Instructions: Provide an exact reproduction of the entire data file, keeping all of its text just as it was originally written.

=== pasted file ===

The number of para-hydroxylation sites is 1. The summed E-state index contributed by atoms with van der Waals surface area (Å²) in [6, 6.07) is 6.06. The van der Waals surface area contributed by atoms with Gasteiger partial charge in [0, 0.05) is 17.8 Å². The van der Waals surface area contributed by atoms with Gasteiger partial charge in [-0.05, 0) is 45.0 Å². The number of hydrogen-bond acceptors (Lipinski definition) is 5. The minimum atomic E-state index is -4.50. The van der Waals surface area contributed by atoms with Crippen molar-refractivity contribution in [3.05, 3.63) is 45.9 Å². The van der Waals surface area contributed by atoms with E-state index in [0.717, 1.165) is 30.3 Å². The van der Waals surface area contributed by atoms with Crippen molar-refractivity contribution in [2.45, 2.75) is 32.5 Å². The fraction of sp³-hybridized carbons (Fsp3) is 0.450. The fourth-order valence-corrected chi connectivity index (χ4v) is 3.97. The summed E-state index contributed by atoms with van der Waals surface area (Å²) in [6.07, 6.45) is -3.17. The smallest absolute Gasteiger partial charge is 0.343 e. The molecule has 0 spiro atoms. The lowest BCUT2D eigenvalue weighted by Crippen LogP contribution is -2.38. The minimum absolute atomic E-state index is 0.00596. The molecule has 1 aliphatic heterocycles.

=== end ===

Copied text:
The number of para-hydroxylation sites is 1. The summed E-state index contributed by atoms with van der Waals surface area (Å²) in [6, 6.07) is 6.06. The van der Waals surface area contributed by atoms with Gasteiger partial charge in [0, 0.05) is 17.8 Å². The van der Waals surface area contributed by atoms with Gasteiger partial charge in [-0.05, 0) is 45.0 Å². The number of hydrogen-bond acceptors (Lipinski definition) is 5. The minimum atomic E-state index is -4.50. The van der Waals surface area contributed by atoms with Crippen molar-refractivity contribution in [3.05, 3.63) is 45.9 Å². The van der Waals surface area contributed by atoms with E-state index in [0.717, 1.165) is 30.3 Å². The van der Waals surface area contributed by atoms with Crippen molar-refractivity contribution in [2.45, 2.75) is 32.5 Å². The fraction of sp³-hybridized carbons (Fsp3) is 0.450. The fourth-order valence-corrected chi connectivity index (χ4v) is 3.97. The summed E-state index contributed by atoms with van der Waals surface area (Å²) in [6.07, 6.45) is -3.17. The smallest absolute Gasteiger partial charge is 0.343 e. The molecule has 0 spiro atoms. The lowest BCUT2D eigenvalue weighted by Crippen LogP contribution is -2.38. The minimum absolute atomic E-state index is 0.00596. The molecule has 1 aliphatic heterocycles.